When the French artist and music journalist Joachim Roncin first posted an image with the words “Je Suis Charlie” to his Twitter feed, he was not, presumably, thinking about intellectual property law.
Roncin created the now-iconic white-and-gray text roughly an hour after last week’s attack on the offices of the satirical magazine Charlie Hebdo, which occurred just five minutes from Roncin’s home in Paris. In the wake of the shooting, Roncin instinctively combined Charlie Hebdo’s logo and typographic design with a concept Roncin associated with the book series Où est Charlie? (Where’s Charlie?, published in the U.S. as Where’s Waldo?), which Roncin read frequently with his children. The image was intended not as a public symbol, but rather a personal expression of Roncin’s fear and sense of being “personally targeted” by the attacks.
Yet Roncin’s image didn’t remain his for long. It quickly became an international rallying cry for free speech, and a symbol of resistance to terror and solidarity with its victims. It also prompted a cascade of legal claims from companies and individuals seeking to trademark the image.
Attempts to monetize the slogan have been rapacious from the start: Cybersquatters were reportedly battling to register the domain names jesuischarlie.fr, jesuischarlie.com, and jesuischarlie.org within hours of the attack on the publication. As of Thursday, France’s Institut National de la Propriété Industrielle (INPI) had reportedly turned down over 120 trademark applications, at least two of which sought to use the phrase to sell weapons, according to AFP. Outside of France, trademark applications have also been filed by individuals ranging from an Australian fashion designer with an “esoteric perspective” to a Belgian businessman whose application would cover “laundry and cleaning products, printed matter, clothing, footwear, toys, decorations for Christmas trees, fruit juices and beer” in Belgium, Luxembourg, and the Netherlands.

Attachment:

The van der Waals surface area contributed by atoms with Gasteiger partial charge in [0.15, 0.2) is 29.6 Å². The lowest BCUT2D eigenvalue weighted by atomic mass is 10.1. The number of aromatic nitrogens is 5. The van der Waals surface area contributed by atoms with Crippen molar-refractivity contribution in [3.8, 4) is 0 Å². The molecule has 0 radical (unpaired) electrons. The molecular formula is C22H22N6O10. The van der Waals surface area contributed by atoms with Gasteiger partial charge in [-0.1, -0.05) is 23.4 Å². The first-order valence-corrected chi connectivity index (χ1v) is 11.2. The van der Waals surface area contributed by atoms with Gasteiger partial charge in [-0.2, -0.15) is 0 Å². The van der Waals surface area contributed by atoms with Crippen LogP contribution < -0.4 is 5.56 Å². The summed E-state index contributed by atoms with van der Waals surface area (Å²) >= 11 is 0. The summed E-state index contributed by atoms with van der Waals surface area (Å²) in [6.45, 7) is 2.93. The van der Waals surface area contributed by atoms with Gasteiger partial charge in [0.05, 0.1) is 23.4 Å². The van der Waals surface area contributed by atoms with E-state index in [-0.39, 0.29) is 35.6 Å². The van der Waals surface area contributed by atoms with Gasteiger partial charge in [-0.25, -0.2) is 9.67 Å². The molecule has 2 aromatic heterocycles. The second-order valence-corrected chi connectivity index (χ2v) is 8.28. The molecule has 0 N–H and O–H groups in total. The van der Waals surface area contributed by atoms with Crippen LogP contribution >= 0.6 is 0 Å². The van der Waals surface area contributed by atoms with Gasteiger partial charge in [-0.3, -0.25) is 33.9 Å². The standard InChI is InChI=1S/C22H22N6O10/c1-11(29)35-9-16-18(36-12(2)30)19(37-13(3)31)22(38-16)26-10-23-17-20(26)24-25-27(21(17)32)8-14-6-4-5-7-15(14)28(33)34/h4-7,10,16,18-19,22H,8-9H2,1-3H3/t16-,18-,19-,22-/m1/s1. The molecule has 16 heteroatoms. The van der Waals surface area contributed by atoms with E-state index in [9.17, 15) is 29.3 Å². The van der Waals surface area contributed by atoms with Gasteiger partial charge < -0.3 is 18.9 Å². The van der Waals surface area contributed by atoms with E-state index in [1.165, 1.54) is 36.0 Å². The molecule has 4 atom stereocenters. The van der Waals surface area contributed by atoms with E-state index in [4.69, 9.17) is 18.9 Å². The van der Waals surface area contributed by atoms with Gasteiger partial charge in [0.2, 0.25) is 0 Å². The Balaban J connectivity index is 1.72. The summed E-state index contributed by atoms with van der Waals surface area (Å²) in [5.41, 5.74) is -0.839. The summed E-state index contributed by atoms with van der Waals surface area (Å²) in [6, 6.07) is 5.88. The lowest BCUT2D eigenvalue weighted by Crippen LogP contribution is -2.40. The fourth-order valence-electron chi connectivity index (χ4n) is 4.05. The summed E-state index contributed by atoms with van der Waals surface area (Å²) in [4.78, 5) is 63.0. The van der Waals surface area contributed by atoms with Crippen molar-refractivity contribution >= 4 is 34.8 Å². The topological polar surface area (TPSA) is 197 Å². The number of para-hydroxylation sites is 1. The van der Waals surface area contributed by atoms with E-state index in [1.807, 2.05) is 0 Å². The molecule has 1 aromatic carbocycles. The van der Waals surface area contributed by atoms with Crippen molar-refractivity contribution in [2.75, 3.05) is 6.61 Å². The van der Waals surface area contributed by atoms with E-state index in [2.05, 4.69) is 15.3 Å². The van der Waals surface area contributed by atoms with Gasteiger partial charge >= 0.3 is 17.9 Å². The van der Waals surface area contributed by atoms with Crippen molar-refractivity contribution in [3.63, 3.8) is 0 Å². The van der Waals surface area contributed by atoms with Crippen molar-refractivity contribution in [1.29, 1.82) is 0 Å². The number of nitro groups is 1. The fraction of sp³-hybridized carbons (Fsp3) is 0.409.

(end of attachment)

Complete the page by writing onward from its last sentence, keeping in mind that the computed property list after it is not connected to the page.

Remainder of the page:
These attempts to trademark the tragedy, and its most resonant refrain, have disturbed Roncin, who announced plans on Thursday to seek copyright protection for the slogan. The application is being filed in order “to try and control the use of the slogan and keep the initial message intact,” according to Roncin’s lawyer. “Frankly, I’m really hurt by everything that has happened with people wanting to make money out of it. Especially because it profoundly devalues the meaning of the slogan,” Roncin told AFP.
Several trademark experts have similarly condemned the attempted commercialization of “Je Suis Charlie,” though they’ve expressed little surprise. Responding to the “overreaching and insensitive trademark applicants” in France, David Taylor, a Paris-based attorney at Hogan Lovells, lamented that “in a capitalist society there appears to be no end to the attempts some people will go to make a quick buck. ... [A]ttempts to trademark such slogans that have been born out of tragedy are becoming all too common.”
Trademarking and commercializing tragedy is not exactly a new phenomenon (see the contentious history of claims to “let’s roll,” the last recorded words spoken by Flight 93 passenger Todd Beamer on 9/11). But these practices have been occurring with greater frequency in recent years, according to trademark attorney Sharon Daboul, who noted the trend last year amid Malaysia Airlines’ repeated battles with trademark trolls claiming the names “MH17” and “MH370” in the aftermath of the airline disasters. This, in turn, forces those involved in high-profile tragedies to “think about registering the marks themselves simply in order to get there first and prevent third parties exploiting such incidents for their own benefit,” according to Daboul.
This defensive thinking hasn’t only affected hashtag originators like Roncin; it’s also had an impact on those at the very center of the misfortune. The mother of Trayvon Martin, for one, claims that she decided to trademark phrases related to her deceased son in order to prevent them from bring exploited commercially.
New York-based attorney Robert Ledesma argues that preying on public remembrances is an unintended side effect of social-media trends and hashtag activism, which can rapidly amplify and spread messages and memes, distancing the terms from their original purpose. At the same time, Ledesma points out, social media can act as a deterrent. Because trademark claims are not anonymous, named trademark-vultures can become targets for outrage online: “You may get trolled on social media. You will upset masses of people who feel the phrase is part of something much larger than any single person or entity’s business ambitions. They will be repulsed by your actions.” (In fact, the Belgian businessman who filed one of the most publicized “Je Suis Charlie” applications has since withdrawn his request amid a backlash on social media.)
Moreover, the ubiquity of phrases that are trending on social media weakens the legal case for individual trademark claims. In the case of “Je Suis Charlie,” France’s INPI has already rejected hundreds of trademark claims that fail to meet the “distinctiveness criteria” required for commercial trademarks. After all, how can you stake a claim to “Je Suis Charlie” when millions of others have declared that they, too, are Charlie?
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